Facebook Reveals New Ads For Instant Articles

Publishers that have joined Facebook’s Instant Articles platform are getting access to a variety of new advertising formats to monetize their content, unveiled by the social network in a blog post this week.

The new options for publishers that sell ads directly include larger mobile display ads, allowing them to reuse more of their direct sold creative, while members of the Facebook Audience Network can now offer advertisers video and carousel formats.

Publishers that sell ads directly themselves can now repurpose more of these ads for Instant Articles by choosing from a number of in-stream ad formats optimized for mobile, with aspect ratios ranging from 2:1 (a small horizontal unit) to 2:3 (a large vertical unit). The new formats are intended to provide greater flexibility, including a variety of custom and premium ad formats.

Also, Facebook is bringing video and carousel ad formats to publishers in the Audience Network, which allows members to extend ad campaigns beyond Facebook to other mobile apps through custom and lookalike audiences. The video and carousel ads are available for both iOS and Android.

In one early implementation cited by Facebook, Vox Media is using the new, flexible ad formats to bring ads originally created for directly sold campaigns on its various mobile Web sites to Instant Articles.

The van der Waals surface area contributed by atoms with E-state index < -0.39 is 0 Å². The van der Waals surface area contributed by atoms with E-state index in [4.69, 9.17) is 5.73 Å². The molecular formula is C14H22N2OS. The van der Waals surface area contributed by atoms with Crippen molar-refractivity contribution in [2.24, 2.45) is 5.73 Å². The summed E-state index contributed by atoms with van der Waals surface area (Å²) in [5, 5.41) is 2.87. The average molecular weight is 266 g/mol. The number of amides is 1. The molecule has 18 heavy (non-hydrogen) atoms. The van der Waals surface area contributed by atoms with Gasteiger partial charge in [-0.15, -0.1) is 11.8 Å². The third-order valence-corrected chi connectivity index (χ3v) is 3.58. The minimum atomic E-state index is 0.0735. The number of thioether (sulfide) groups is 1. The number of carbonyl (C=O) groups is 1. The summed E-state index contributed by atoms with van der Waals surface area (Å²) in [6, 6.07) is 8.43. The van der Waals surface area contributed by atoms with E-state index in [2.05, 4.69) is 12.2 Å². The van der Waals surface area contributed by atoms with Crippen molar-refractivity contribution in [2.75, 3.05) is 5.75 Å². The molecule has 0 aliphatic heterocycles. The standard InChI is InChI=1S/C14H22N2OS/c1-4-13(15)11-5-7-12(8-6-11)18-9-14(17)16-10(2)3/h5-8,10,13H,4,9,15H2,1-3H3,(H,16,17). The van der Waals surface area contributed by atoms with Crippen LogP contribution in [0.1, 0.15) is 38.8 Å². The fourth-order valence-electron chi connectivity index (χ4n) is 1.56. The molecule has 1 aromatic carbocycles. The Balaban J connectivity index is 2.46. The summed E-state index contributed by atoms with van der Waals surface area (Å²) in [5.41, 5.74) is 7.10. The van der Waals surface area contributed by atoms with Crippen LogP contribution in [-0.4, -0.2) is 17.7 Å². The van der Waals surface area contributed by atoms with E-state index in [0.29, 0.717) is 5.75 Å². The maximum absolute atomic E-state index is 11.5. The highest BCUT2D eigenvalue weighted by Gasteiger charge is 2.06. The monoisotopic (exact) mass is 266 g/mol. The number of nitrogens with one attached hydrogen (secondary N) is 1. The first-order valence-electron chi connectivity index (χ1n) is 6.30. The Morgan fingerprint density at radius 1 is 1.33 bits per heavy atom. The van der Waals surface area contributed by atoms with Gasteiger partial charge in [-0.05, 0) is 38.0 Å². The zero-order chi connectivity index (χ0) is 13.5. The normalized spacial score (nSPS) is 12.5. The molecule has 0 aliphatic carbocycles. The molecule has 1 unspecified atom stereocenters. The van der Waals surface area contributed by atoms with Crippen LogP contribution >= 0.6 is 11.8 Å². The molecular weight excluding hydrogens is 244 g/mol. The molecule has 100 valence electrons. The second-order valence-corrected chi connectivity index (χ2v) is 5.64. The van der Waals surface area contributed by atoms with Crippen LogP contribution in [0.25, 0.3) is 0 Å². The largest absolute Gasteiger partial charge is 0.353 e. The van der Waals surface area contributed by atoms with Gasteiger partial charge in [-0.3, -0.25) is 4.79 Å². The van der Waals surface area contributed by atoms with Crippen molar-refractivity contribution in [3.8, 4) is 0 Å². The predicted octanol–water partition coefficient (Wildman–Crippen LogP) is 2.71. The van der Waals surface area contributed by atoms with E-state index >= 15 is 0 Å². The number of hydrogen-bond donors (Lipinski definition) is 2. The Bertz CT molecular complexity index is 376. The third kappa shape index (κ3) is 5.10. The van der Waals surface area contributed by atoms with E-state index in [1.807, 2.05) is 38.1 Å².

These are the latest in a series of new offerings around Instant Articles.

For example, Facebook has also increased the number of ads allowed per each article and is testing new native call-to-action features in Instant Articles. It also rolled out a new feature allowing users to send each other links to Instant Articles in its popular Messenger function.

The new ad and sharing options are part of a challenging balancing act for Facebook, which is wooing publishers to bolster its content offerings, while also seeking to preserve overall user experience. On the negative side (for publishers, at least) it began reducing the amount of publisher content users see in their news feeds, with a new system prioritizing personal content over news and information.
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